Opinions on Change, Criticism and Clarity
After a 36-year career in the federal government, Harry walked away in 1986 as an expert in his field, the media. But he never stopped writing about the media. I uncovered these 1991 essays in a collection on his computer. They may interest media folks and government communicators, as well as entertain his friends and family. I think he would have liked that.
America will be a great place – if they ever finish it. Comedians used to say that every now and then, and it would invariably get a laugh. Sometimes, driving through almost any city in the country, and seeing all the construction going on in office buildings, apartment houses, shopping malls, new roads, etc., that line comes to mind again. It’s what is called an inverted truism. The truth is, of course, that America will never be finished. We will be building it, building upon it, and rebuilding it forever – and not only its physical structure, but its institutions, its values, its very culture, as well.
Our society is constantly evolving and the pace of change is rapidly increasing. In earlier generations, say fifty or sixty years ago, changes were coming much more slowly and people were able to adjust, to adapt to change, to get used to things for a while before they phased into something else. Not anymore. Changes in our lives and in our environment and society are coming so fast that we are having trouble coping with them. They frighten us. We wish, sometimes, that we could slow down the world for a while, till we catch our breath.
Sixty years ago, in the 1940s, an eighth-grade education was enough to qualify people for most jobs in our society. Fifty and forty years ago, in the 1950s and 1960s, a high-school education was enough. In fact, only about 15 percent of our youth graduated from high school in the immediate post-World War II period and less than 10 percent of them went on to college. But the evolving needs of science and technology have changed all that. Today, most jobs in our society require a college degree in order to earn a living wage with any hope of advancement to positions of responsibility and authority. In fact, a large proportion of the worthwhile jobs require advanced degrees. As a consequence, some 75 to 80 percent of our youth today graduate from high school and some 60 percent of them go on to college. That alone represents a great sea change in American society.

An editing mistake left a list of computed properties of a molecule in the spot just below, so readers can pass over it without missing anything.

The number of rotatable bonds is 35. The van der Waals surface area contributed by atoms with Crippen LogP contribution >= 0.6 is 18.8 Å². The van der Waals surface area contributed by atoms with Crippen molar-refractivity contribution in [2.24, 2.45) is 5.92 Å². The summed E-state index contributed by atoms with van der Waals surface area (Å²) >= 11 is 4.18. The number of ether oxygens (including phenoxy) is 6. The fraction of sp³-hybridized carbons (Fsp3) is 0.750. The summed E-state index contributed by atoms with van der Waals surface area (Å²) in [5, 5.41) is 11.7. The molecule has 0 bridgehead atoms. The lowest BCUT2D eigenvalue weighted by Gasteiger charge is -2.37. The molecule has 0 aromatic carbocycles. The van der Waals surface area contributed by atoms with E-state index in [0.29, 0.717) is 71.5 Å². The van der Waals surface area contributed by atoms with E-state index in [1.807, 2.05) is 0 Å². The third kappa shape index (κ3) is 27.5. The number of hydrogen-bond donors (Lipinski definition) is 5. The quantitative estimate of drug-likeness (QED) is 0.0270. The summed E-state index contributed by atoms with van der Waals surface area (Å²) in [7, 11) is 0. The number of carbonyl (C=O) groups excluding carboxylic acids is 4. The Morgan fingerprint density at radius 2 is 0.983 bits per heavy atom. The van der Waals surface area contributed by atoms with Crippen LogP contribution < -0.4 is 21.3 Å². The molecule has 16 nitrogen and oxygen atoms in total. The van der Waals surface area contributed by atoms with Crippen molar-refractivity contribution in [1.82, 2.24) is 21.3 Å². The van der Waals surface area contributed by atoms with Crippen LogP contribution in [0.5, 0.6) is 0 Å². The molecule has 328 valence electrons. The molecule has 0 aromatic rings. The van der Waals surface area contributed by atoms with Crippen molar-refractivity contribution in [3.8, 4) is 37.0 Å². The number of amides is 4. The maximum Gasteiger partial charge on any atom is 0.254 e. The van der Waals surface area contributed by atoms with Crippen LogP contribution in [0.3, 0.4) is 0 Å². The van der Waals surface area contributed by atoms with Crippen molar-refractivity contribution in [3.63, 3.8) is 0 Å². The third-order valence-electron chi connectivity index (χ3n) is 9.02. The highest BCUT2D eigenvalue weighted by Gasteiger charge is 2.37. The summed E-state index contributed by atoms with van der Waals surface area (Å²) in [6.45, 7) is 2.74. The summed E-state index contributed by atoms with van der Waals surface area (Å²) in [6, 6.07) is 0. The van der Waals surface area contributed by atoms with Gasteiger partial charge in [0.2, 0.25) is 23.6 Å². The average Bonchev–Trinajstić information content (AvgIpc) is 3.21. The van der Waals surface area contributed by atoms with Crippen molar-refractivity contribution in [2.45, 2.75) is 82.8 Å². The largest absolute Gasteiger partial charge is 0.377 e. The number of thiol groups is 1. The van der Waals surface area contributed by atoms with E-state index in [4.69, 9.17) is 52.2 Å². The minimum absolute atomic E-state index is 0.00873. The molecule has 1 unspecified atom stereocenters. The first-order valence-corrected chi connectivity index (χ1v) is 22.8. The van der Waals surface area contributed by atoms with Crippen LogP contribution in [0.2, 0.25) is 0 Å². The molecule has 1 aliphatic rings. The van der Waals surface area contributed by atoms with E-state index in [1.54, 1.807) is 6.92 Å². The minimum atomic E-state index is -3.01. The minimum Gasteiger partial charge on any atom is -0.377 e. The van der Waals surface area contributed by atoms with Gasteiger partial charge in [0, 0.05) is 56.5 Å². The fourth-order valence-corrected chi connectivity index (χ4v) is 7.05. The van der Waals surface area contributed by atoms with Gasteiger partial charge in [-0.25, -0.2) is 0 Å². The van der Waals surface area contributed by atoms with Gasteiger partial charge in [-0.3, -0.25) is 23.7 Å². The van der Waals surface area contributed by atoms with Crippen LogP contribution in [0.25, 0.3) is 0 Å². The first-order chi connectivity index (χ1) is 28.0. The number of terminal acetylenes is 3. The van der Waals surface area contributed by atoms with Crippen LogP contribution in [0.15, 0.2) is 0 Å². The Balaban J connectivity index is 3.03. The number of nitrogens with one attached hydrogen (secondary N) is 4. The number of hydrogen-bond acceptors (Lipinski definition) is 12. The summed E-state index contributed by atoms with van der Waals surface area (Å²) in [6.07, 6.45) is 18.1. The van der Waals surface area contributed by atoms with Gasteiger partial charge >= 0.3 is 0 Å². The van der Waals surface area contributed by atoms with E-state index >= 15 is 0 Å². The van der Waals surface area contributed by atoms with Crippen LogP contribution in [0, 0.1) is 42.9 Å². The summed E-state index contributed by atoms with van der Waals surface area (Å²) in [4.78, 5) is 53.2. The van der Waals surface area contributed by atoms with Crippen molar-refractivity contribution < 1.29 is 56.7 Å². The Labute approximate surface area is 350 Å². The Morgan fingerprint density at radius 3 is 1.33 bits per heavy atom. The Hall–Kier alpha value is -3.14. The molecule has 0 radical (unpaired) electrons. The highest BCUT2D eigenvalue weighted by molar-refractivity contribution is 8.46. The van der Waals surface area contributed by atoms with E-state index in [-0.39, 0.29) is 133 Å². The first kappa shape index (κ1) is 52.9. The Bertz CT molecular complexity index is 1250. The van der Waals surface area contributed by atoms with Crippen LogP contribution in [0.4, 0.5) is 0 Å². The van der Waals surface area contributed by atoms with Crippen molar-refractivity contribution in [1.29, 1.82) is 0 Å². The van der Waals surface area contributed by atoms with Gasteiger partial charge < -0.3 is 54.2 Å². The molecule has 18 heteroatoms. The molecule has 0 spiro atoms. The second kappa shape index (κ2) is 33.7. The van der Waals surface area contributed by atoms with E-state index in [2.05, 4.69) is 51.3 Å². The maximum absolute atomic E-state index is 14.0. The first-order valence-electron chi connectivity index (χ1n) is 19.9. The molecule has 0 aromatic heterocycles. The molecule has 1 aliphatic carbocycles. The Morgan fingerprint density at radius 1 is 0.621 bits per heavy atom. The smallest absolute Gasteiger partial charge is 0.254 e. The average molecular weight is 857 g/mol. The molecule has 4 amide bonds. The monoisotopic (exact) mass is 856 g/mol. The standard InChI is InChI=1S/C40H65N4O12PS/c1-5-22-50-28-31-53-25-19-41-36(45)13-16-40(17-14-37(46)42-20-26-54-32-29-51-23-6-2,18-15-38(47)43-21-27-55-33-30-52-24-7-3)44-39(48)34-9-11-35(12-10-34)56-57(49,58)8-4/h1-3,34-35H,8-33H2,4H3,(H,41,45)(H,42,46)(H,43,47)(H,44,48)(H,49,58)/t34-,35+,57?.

Military public affairs officers, whose business involves dealing with the media on a daily basis, are frequently critical for what reporters regard as the wrong reasons. For example, the media has come under attack for writing about the erosion of benefits for service men and women, such as cutting back on commissary and Base Exchange privileges, or making changes in the retirement system. Not only do articles like that make the recruiting job more difficult, but they are bad for the morale of those who are already in the service, and they discourage people from reenlisting when their tours are up. But surely, reporters respond, the military cannot seriously expect the media to refrain from reporting such developments, simply on the grounds that to do so would have a negative effect on recruitments or reenlistments. Such criticisms are grossly unfair, they charge, since the very nature of the reporter’s job is to purvey the news to the public.